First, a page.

Tuesday, 2 February 2010

exposure value

In photography, exposure value (EV) denotes all combinations of camera shutter speed and relative aperture that give the same exposure. The concept was developed in Germany in the 1950s, in an attempt to simplify choosing among combinations of equivalent camera settings. Exposure value also is used to indicate an interval on the photographic exposure scale, with 1 EV corresponding to a standard power-of-2 exposure step, commonly referred to as a “stop”.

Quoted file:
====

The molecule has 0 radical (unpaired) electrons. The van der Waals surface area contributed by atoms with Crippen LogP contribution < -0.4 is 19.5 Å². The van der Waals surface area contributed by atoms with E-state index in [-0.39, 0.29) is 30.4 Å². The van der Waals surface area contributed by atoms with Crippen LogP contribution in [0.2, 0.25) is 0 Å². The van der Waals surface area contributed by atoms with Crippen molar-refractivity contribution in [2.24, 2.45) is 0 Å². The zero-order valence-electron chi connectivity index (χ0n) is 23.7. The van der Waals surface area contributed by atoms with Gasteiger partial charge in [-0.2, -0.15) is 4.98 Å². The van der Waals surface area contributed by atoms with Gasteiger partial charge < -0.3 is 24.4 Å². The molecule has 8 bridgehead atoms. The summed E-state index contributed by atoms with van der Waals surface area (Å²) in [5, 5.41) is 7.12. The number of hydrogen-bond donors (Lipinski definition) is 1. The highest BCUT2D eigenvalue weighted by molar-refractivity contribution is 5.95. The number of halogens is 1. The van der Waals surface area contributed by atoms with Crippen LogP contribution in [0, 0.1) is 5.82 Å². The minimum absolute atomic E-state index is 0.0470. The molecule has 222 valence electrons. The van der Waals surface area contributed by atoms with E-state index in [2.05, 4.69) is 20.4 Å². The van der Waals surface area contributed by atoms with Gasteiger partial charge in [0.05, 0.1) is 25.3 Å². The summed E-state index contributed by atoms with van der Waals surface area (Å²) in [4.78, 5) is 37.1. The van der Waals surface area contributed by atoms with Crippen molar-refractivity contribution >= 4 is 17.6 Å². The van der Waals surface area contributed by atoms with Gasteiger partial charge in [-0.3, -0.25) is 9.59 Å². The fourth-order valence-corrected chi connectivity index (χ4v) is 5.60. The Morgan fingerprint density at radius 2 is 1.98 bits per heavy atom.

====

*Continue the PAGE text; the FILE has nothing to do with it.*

Exposure value was originally indicated by the quantity symbol Ev; this symbol continues to be used in ISO standards, but the acronym EV is now more common elsewhere.

Although all camera settings with the same exposure value nominally give the same exposure, they do not necessarily give the same picture. The exposure time (“shutter speed”) determines the amount of motion blur, as illustrated by the two images at the right, and the relative aperture determines the depth of field.

H = Et

H is Photometric Exposure

E is Image Plane illuminance

t is Exposure time

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